The Stoic Love of Community
Matt Van Natta
Did you know that the Stoic view of humanity is one of love, compassion, and concern? It is. However, if you missed this fact, I wouldn’t be surprised. The common conception of the ‘stoic’ individual doesn’t immediately bring to mind an enthusiastic and engaged community member. Even as Stoicism has surged in popularity, much of the conversation has remained focused on the philosophy’s psychological tool kit without going on to address the wider Stoic view of the world. This is unfortunate. Stoic psychology is a powerful system that can build mindfulness and resilience into its practitioners. Such inner strength is helpful for everyone, but it becomes admirable when applied to the real problems of the world. One of my favorite descriptions of Stoicism well-lived comes from Seneca. He writes,
‘No school has more goodness and gentleness; none has more love for human beings, nor more attention to the common good. The goal which it assigns to us is to be useful, to help others, and to take care, not only of ourselves, but of everyone in general and of each one in particular’ (On Clemency 3.3).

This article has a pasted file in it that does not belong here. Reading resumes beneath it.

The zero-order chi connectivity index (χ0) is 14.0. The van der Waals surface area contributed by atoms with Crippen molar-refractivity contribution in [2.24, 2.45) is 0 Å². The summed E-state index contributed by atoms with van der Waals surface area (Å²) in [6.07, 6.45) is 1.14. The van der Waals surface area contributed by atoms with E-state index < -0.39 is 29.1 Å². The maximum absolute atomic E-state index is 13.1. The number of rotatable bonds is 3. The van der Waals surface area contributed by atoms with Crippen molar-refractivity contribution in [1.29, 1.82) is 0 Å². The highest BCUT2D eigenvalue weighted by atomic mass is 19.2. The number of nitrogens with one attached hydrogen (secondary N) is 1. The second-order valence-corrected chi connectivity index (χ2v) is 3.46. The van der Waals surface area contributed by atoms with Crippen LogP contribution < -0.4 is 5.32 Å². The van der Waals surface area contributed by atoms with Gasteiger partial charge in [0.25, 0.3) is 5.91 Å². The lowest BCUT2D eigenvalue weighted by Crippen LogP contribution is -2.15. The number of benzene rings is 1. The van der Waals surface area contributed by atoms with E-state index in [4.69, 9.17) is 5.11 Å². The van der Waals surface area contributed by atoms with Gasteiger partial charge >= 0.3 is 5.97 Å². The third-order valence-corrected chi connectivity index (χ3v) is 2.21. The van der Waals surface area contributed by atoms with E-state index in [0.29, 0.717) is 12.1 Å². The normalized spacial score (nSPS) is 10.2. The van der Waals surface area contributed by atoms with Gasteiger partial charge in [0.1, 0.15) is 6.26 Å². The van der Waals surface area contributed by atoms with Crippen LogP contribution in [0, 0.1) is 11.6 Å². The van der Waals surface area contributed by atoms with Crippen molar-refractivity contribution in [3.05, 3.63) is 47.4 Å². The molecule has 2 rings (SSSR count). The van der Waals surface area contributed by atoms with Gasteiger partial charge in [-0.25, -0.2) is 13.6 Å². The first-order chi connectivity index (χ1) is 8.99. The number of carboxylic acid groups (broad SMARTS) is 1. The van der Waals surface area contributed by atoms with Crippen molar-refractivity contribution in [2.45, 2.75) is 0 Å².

What a vibrant description! The philosophy to which Seneca had devoted himself did not encourage detachment. The Stoicism he had learned and lived was deeply engaged with world. It was, and continues to be, a philosophy of community. Its goal is to bring the best out of Stoics so they, in turn, can give their best to the people around them. These community-embracing Stoics are not the aloof men and women of popular conception. They are the friends, neighbors, and citizens who take up the hard work of life because they are not concerned with the obstacles in their way.